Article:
propelled by remarkable political changes.
Finland is now a member of the European Union, Estonia and Poland start 
negotiations to join the bloc in April, Germany is united, Latvia and 
Lithuania are independent states. And Russia is more interested in trade 
than tanks.
Old dreams of creating a regional trade bloc are no longer pipe dreams. 
The Council of Baltic Sea States, largely dormant since its 
establishment in Copenhagen in 1992, is being taken seriously.
There is even movement in Russia, where the official economy will grow 
for the first time since the collapse of communism in 1991. And the 
fastest-growing region is around St. Petersburg, one of the biggest 
markets in the Baltic region.
And that means business for the Baltic Sea ports. In 1990, only 35% of 
Russian trade went through Baltic ports, including St. Petersburg. By 
1997 this had risen to 45%.
Meanwhile, the Russian gas giant, Gazprom, is investing heavily in new 
gas pipelines into Finland to connect with the Nordic grid and pipelines 
to continental Europe. Another pipeline passes through Belarus and 
Poland into Germany.
A distinct Baltic Rim market is emerging with 50 million consumers in 
Denmark, Sweden, Finland, the three Baltic states and the Polish, German 
and Russian Baltic provinces.
A natural fit exists, according to economists, who point to close 
proximity of extremely wealthy and relatively poverty-stricken nations. 
Finland boasts gross domestic product per capita of about $22,400, while 
Estonia, a short ferry ride across the Gulf of Bothnia, has only $3,240. 
The gap is even bigger between Denmark, at $33,400, and Latvia, the 
poorest of the three Baltic states, with $2,450.
This yawning gap between wages and living standards offers big 
opportunities for trade, investment and economic growth. Wage costs in 
the east Baltic are only a tenth of the German and Nordic level, though 
educational levels are similar. Estonia has set the pace in attracting 
foreign manufacturers, while its Baltic neighbors and northwest Russia 
are still getting accustomed to western standards.
But change is in the air. The 11 leaders of the Council of Baltic 
States, who held their second meeting in January in the Latvian capital 
Riga, gave political support to plans to create a pan-Baltic oil, gas 
and electric power links to be financed and built by private companies.
The aim of the project is to increase energy efficiency and open up the 
region to Norwegian energy resources. This would reduce the current near 
total reliance of Poland and the Baltic states on gas supplies from the 
former Soviet Union.
Setbacks have occurred in the region. For example, Estonia's high 
inflation has put pressure on the link between its currency and the 
mighty Deutsche mark. Tiny Latvia got its first taste of globalization 
when Kellogg Europe announced plans to close a cereal plant in Riga. 
Meanwhile, Western investors still tell horror tales about doing 
business in St. Petersburg.
But Western businessmen are still packing hotels across the Baltic, 
sensing a new market is about to be born. In its latest annual review, 
the European Bank for Reconstruction and Development in London remarked:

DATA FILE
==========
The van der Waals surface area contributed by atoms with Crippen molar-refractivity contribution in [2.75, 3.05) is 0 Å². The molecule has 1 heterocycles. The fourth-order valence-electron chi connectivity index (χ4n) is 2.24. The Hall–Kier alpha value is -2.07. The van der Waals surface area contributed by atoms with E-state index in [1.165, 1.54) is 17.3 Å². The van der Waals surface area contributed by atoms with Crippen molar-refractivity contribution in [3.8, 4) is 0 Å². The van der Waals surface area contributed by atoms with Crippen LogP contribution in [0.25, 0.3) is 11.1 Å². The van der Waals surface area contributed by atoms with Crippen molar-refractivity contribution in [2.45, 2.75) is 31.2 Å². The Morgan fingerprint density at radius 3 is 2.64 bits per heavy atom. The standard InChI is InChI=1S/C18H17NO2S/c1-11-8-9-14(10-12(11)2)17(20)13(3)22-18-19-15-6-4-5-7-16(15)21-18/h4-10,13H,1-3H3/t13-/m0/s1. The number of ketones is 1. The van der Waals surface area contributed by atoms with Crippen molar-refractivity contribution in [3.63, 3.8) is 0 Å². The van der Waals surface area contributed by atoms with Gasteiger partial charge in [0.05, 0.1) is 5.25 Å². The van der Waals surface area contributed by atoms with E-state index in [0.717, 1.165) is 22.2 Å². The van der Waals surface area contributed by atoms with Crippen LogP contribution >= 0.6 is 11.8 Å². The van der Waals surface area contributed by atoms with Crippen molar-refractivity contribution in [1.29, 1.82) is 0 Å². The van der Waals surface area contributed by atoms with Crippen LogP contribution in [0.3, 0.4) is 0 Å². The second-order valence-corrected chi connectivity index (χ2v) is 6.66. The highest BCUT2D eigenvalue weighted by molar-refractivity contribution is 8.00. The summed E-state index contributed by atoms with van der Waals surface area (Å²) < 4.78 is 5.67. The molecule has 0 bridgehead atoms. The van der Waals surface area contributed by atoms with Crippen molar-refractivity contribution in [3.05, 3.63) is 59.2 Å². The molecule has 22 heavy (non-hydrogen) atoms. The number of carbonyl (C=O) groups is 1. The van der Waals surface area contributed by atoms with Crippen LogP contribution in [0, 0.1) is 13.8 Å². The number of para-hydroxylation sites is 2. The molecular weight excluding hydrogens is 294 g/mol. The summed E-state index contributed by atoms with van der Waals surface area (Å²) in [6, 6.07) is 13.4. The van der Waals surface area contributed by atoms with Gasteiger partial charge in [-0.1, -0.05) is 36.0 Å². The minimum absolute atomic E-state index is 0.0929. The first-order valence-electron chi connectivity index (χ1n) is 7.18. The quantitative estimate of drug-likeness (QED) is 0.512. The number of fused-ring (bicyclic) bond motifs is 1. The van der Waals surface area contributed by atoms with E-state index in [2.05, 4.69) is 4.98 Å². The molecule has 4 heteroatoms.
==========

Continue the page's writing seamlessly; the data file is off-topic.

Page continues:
"It is possible that in 20 years time, some of the world's tiger 
economies will be found in the (former communist) region."
And despite the current difficulties, some analysts reckon the Baltic 
will boast its share of tigers. 


>From RIA Novosti
Krestyanskiye Vedomosti, Nos. 7-8
February 1998

Last year 3,000 copies of a 345-page book entitled "The
Russian Agrarian Policy Concept Over the 1997-2000 Period" were
printed by Moscow's Vershina (Top) publishing house. 
This monograph was prepared by a large team of authors
headed by full-time member of the Russian Academy of
Agricultural Sciences Yegor Stroyev.

As of 1995, people in the "retirement-age" category
accounted for approximately 35 percent of the entire Russian
rural population. The average life expectancy for men is 57
years and the average life expectancy for women totals 71
* * *
The number of agricultural laborers has been increasing
over the last five years just because other Russian economic
sectors now offer less impressive employment opportunities. At
the same time, owing to natural competition, more and more
jobless people are being registered in the Russian countryside.
This country had suffered from latent unemployment inside the
so-called "traditionally agricultural national regions", i.e.
the North Caucasus, Volga-region republics and Siberia.
However, such unemployment can no longer be concealed. For
example, 20 percent of Daghestan's entire active population
don't have any jobs.
* * *
The Russian countryside is now marked by more impressive
social stratification. A rather insignificant category of
well-to-do farmers, i.e. managers of all levels and
businessmen, has asserted itself in this country. At the same
time, the so-called lumpen proletariat accounts for up to 40
percent of the entire rural population.
* * *
This country's plough-lands total 131.6 million hectares,
requiring substantial investment for the sake of their
cost-effective performance. As much as 28.2 percent of all
local plough-lands boast high acidity levels well in excess of
maximum permissible levels; 20 percent of such lands are
susceptible to water erosion; and another 10.3 percent are
located on salinated soils and salt lakes.
The Soviet Union had created an artificial disproportion
between the grain sector and fodder production; that